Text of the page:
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Cenestin (synthetic conjugated estrogens, A) Tablets | Cenestin

04:40 EDT 27th August 2014 | BioPortfolio

Note: While we endeavour to keep our records up-to-date one should not rely on these details being accurate without first consulting a professional. Click here to read our full medical disclaimer.

Rx only

Revised SEPTEMBER 2004

11000422506

Close clinical surveillance of all women taking estrogens is important. Adequate diagnostic measures, including endometrial sampling when indicated, should be undertaken to rule out malignancy in all cases of undiagnosed persistent or recurring abnormal vaginal bleeding. There is no evidence that the use of “natural” estrogens results in a different endometrial risk profile than synthetic estrogens at equivalent estrogen doses. (See WARNINGS, Malignant neoplasms, Endometrial cancer .)

CARDIOVASCULAR AND OTHER RISKS

Estrogens with and without progestins should not be used for the prevention of cardiovascular disease. (See WARNINGS, Cardiovascular disorders .)

The Women’s Health Initiative (WHI) study reported increased risks of myocardial infarction, stroke, invasive breast cancer, pulmonary emboli, and deep vein thrombosis in postmenopausal women (50 to 79 years of age) during 5 years of treatment with oral conjugated equine estrogens (CE 0.625 mg) combined with medroxyprogesterone acetate (MPA 2.5 mg) relative to placebo. (See CLINICAL PHARMACOLOGY, Clinical Studies .)

The Women’s Health Initiative Memory Study (WHIMS), a substudy of WHI, reported increased risk of developing probable dementia in postmenopausal women 65 years of age or older during 4 years of treatment with oral conjugated estrogens plus medroxyprogesterone acetate relative to placebo. It is unknown whether this finding applies to younger postmenopausal women. (See CLINICAL PHARMACOLOGY, Clinical Studies .)

Other doses of oral conjugated estrogens with medroxyprogesterone acetate, and other combinations and dosage forms of estrogens and progestins were not studied in the WHI clinical trials and, in the absence of comparable data, these risks should be assumed to be similar. Because of these risks, estrogens with or without progestins should be prescribed at the lowest effective doses and for the shortest duration consistent with treatment goals and risks for the individual woman.

Synthetic conjugated estrogens, A tablets contain a blend of nine (9) synthetic estrogenic substances. The estrogenic substances are sodium estrone sulfate, sodium equilin sulfate, sodium 17α-dihydroequilin sulfate, sodium 17α-estradiol sulfate, sodium 17β-dihydroequilin sulfate, sodium 17α-dihydroequilenin sulfate, sodium 17β-dihydroequilenin sulfate, sodium equilenin sulfate and sodium 17β-estradiol sulfate.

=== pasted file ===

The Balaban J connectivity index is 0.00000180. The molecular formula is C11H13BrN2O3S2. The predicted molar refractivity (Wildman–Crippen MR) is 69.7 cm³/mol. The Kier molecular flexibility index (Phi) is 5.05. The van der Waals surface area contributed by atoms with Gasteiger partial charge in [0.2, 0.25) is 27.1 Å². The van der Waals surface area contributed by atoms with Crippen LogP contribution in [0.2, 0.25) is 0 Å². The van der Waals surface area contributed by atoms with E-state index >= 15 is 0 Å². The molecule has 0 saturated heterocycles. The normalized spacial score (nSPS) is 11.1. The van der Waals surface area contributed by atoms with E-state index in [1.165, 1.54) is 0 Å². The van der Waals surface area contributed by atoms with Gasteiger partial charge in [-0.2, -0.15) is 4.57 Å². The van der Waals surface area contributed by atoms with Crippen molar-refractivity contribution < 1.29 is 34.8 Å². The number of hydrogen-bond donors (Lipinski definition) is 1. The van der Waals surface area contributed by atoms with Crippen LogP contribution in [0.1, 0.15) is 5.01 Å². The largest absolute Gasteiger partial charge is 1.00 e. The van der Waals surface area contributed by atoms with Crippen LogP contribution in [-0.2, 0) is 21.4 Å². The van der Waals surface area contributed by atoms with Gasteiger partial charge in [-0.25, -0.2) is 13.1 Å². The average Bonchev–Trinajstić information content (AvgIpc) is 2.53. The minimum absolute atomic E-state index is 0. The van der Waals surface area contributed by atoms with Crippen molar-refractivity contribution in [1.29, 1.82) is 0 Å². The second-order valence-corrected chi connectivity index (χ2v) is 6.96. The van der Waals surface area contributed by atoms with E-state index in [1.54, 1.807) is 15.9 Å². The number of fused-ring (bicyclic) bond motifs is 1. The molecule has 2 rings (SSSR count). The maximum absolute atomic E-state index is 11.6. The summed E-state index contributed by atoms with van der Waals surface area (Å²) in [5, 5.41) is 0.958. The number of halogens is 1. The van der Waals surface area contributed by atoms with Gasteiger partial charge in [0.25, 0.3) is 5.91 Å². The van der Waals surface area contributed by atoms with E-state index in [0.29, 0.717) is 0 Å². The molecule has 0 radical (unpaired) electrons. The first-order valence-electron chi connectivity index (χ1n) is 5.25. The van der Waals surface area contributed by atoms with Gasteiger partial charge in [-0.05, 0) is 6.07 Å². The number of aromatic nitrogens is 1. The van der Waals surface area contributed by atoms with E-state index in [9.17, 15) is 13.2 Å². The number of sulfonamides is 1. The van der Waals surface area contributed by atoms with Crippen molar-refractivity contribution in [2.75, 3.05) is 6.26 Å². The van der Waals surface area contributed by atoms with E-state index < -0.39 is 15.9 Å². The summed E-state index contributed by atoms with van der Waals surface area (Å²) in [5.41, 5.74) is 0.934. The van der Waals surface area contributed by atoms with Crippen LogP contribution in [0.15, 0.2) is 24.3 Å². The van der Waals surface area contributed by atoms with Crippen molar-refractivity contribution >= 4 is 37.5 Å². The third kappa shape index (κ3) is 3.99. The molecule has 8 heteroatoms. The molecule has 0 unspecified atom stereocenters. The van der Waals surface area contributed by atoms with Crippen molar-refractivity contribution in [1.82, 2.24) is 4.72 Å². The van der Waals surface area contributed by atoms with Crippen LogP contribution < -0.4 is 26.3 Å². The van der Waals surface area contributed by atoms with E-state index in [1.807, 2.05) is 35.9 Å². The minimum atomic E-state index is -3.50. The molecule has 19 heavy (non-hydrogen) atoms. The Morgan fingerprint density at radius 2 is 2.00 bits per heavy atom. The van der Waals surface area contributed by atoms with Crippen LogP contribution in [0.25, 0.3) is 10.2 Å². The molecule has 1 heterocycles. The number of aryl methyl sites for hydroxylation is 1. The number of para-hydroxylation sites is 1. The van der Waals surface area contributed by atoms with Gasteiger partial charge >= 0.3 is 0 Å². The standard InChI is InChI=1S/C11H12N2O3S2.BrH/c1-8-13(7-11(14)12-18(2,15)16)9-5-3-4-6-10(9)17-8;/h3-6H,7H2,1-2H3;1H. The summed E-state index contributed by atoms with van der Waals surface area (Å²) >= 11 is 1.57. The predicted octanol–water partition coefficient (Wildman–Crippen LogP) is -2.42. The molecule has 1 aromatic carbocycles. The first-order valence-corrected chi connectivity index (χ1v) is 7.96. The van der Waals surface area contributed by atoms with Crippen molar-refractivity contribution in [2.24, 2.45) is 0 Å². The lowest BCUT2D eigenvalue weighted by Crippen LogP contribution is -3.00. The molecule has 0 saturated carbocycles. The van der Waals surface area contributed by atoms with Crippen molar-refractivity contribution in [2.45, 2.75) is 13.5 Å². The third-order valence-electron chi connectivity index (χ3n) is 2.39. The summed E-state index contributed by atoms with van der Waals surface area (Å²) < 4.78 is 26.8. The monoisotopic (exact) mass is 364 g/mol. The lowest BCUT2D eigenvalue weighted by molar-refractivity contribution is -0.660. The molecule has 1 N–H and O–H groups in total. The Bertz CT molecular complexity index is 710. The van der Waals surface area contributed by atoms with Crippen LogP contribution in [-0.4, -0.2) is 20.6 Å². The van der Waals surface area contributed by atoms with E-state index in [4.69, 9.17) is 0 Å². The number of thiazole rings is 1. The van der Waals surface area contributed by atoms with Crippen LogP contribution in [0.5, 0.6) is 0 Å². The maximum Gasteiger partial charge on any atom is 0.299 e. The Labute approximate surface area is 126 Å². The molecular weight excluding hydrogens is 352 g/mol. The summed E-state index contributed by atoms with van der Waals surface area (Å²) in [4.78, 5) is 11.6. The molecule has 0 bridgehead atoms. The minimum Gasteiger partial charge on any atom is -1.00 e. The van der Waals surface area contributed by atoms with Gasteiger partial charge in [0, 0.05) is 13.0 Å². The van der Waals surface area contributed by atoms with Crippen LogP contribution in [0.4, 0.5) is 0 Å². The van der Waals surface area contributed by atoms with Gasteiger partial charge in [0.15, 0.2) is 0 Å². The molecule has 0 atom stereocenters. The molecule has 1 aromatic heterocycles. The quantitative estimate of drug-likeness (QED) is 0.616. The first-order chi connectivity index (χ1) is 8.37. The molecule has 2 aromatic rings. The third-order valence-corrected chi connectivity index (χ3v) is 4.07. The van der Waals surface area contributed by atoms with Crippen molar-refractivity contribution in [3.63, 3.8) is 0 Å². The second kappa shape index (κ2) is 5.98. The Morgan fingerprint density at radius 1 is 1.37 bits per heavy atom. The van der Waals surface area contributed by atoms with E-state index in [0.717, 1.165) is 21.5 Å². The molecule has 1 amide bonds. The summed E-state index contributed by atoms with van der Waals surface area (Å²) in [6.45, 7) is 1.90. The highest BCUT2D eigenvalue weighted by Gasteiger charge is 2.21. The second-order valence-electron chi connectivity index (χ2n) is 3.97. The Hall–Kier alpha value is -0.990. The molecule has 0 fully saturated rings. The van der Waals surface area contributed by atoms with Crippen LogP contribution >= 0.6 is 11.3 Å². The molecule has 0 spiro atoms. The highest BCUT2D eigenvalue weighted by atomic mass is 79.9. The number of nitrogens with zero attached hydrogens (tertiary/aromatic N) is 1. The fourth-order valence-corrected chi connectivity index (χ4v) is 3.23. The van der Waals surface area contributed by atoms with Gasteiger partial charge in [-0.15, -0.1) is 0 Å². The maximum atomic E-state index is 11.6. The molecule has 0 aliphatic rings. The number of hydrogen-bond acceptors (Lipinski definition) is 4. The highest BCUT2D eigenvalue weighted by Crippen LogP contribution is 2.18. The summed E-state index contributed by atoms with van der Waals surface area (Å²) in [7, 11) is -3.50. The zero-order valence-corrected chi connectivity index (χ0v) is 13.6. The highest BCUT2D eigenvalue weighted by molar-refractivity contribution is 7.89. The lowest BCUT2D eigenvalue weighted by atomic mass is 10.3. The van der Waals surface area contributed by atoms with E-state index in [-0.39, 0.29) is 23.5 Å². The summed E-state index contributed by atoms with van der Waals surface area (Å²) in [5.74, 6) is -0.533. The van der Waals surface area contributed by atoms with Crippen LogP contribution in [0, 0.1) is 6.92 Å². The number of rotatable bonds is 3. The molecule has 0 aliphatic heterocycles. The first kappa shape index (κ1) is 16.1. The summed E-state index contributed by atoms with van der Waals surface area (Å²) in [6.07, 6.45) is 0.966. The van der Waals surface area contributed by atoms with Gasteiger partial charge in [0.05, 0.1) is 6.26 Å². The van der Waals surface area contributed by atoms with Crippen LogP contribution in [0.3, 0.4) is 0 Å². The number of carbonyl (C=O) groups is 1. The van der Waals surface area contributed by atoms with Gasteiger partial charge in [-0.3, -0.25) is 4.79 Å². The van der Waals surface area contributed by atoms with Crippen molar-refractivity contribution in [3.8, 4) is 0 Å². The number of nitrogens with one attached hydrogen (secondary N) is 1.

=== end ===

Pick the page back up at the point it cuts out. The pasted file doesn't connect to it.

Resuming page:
The structural formulae for these estrogens are:

Tablets for oral administration, are available in 0.3 mg, 0.45 mg, 0.625 mg, 0.9 mg and 1.25 mg strengths of synthetic conjugated estrogens, A. Tablets also contain the following inactive ingredients: ethylcellulose, hypromellose, lactose monohydrate, magnesium stearate, polyethylene glycol, polysorbate 80, pregelatinized starch, titanium dioxide, and triethyl citrate.

-0.3 mg tablets also contain FD&C Blue No. 2 aluminum lake and D&C Yellow No. 10 aluminum lake.

-0.45 mg tablets also contain FD&C Yellow No. 6/Sunset Yellow FCF lake.

-0.625 mg tablets also contain FD&C Red No. 40 aluminum lake.

-0.9 mg tablets do not contain additional color additives.

-1.25 mg tablets also contain FD&C Blue No. 2 aluminum lake.

IMAGE 410f9433-98ed-4c3f-abb1-2386296d2f72-01.jpgIMAGE 410f9433-98ed-4c3f-abb1-2386296d2f72-02.jpgIMAGE 410f9433-98ed-4c3f-abb1-2386296d2f72-03.jpgIMAGE 410f9433-98ed-4c3f-abb1-2386296d2f72-04.jpgIMAGE 410f9433-98ed-4c3f-abb1-2386296d2f72-05.jpgIMAGE 410f9433-98ed-4c3f-abb1-2386296d2f72-06.jpgIMAGE 410f9433-98ed-4c3f-abb1-2386296d2f72-07.jpgIMAGE 410f9433-98ed-4c3f-abb1-2386296d2f72-08.jpgIMAGE 410f9433-98ed-4c3f-abb1-2386296d2f72-09.jpg

Endogenous estrogens are largely responsible for the development and maintenance of the female reproductive system and secondary sexual characteristics. Although circulating estrogens exist in a dynamic equilibrium of metabolic interconversions, estradiol is the principal intracellular human estrogen and is substantially more potent than its metabolites, estrone and estriol at the receptor level.

The primary source of estrogen in normally cycling adult women is the ovarian follicle, which secretes 70 to 500 mcg of estradiol daily, depending on the phase of the menstrual cycle. After menopause, most endogenous estrogen is produced by conversion of androstenedione, secreted by the adrenal cortex, to estrone by peripheral tissues. Thus, estrone and the sulfate-conjugated form, estrone sulfate, are the most abundant circulating estrogens in postmenopausal women.

Estrogens act through binding to nuclear receptors in estrogen-responsive tissues. To date, two estrogen receptors have been identified. These vary in proportion from tissue to tissue.